Friday, November 20, 2009
"If Kudzu wasn't bad enough"...and other thoughts on exotic pests
Dr. Dan Suiter and Lisa Ames with the University of Georgia just sent out a pest alert on an insect called the "bean plataspid". I had never heard of a plataspid (pla TASS pid) before, so I looked in my well-worn copy of "How to Know the True Bugs" by James Alexander Slater--a very useful book for relatives of the box elder bugs--but with no luck. A quick check of the Internet revealed that Plataspids are Old World insects--hence not covered by my U.S. field guide.
Suiter and Ames recently received numerous samples of these insects swarming around homes in Georgia. Homeowners there are being repelled by not only the numbers, but also by a foul smell associated with the bugs. Turns out that this was the first known collection of these insects, known scientifically as Megacopta cribraria in the U.S. It is native to India and China, where it feeds on kudzu.
At this point many Southerners can be heard shouting "Glory be! A bug that eats kudzu! An answer to our prayers!" If you are not from the South, or are unfamiliar with kudzu, it is an invasive plant nightmare. Originally introduced in 1876 at the Centennial Exposition in Philadelphia, Pennsylvania in a Japanese government display garden. Planted widely as an ornamental vine for its abundant vegetation and sweet-smelling flowers, it was promoted as a forage plant by the Soil Conservation Service in the 1920s and 30s for erosion control. Bad idea. Kudzu smother trees and other plants under a solid blanket of leaves, by girdling woody stems and tree trunks, and by breaking branches or uprooting entire trees and shrubs through the sheer force of its weight. It grows at a rate of up to a foot a day.
Unfortunately for us, the bean plataspid does not appear to be a good solution to kudzu. Besides being a household pest on the order of the box elder bug or the Asian mulicolored lady beetle, the bean plataspid is a pest of numerous legume crops, including soybeans. The University of Georgia, Georgia Department of Agriculture, and U.S. Department of Agriculture consider it a potential agricultural pest and are partnering to take some regulatory action.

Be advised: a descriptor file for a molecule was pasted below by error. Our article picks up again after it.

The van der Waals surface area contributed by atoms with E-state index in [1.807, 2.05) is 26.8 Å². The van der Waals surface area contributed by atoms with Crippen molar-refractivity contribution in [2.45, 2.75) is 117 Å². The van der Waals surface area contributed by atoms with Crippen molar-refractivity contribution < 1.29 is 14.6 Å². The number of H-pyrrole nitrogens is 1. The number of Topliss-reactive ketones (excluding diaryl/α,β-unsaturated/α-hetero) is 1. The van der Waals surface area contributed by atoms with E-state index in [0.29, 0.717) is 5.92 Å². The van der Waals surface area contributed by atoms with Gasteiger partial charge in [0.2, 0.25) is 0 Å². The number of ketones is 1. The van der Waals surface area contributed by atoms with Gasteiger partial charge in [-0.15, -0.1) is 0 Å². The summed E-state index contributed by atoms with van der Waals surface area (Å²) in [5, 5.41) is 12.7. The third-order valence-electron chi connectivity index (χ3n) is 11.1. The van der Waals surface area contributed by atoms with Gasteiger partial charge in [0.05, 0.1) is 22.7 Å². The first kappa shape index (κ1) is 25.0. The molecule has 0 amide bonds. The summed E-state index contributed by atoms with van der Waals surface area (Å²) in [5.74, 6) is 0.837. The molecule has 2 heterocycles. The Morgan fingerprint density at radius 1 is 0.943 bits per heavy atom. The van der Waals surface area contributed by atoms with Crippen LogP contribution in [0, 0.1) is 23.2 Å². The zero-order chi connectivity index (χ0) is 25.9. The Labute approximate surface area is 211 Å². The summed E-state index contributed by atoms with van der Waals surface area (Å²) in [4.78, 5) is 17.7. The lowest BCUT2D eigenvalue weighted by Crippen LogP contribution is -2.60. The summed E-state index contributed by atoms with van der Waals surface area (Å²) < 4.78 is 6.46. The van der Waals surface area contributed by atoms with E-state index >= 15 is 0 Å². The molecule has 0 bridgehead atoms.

This appears to be the latest assault against the native fauna in our country. It's bad enough to have a new structural pest stinking up our homes, but when a foreign insect crosses the border into the U.S. it's generally forever. The fire ant landed on the sandy bay shores of Mobile, Alabama about 80 years ago and forever altered the ecology of the southern pine forest to the Texas prairies. We still don't know the full impact of fire ants on native wildlife and plant life, not to mention the American economy.
Last week I attended a conference on invasive pests, put on by the Texas Invasive Plant and Pest Council, in San Antonio. If there was ever a more discouraging subject for a biologist, I don't know what it is. In one of the talks, a botanist talked about his efforts to catalog and classify all the invasive foreign plants in Texas. He proposed classifying certain plants as some pests as "super watch" plants. "Super watch" plants are those which might possibly be removed from the Texas landscape before they become impossible to control.
I think the concept is a useful one for insects. By classifying certain insects as "Potentially Eradicable" pests, or putting them on some sort of "Super Watch" list, we accept responsibility for going after these pests. It seems to me that under our current system we have little incentive to go after new pests before they can get established.
Take the Formosan termite. We continue to watch helplessly as this pest becomes established in new sites around the South and in Texas. The potential economic impact of the Formosan termite is staggering, as it is at least twice as destructive as our native subterranean termite on homes, and an eater of live trees as well.
Ironically this is one pest that, in my opinion, could be controlled in isolated infestations before it becomes firmly established. We have dozens of sites in Texas where the Formosan termite is established on one or a few home properties. A determined effort to eradicate colonies with termite baits has, in my opinion, a good chance of succeeding in nipping many of these mini-invasions in the bud.
So what does all this have to do with pest management professionals? Knowing where a pest is found and how fast it is spreading is important for decision makers to know whether and how an invasive pest might be eradicated. Suiter and Ames are requesting PMPs in Georgia to report any sightings of the bean plataspid there. Here in Texas we are requesting PMPs to report new sightings of the rasberry crazy ant and the Formosan termite. These reports are very important to us and often form the basis for research dollars to work on solutions for these pests.
I will be working with Drs. Roger Gold and Robert Puckett this year attempting to delineate precisely where Formosan termites are present in the state of Texas. The research is being funded by the Texas Department of Agriculture and USDA's Animal and Plant Health Inspection Service. More information about the project will be forthcoming, but if you know of any suspected Formosan termite infestations we definitely want to know.
If only the Formosan termite could be coaxed into preferring kudzu.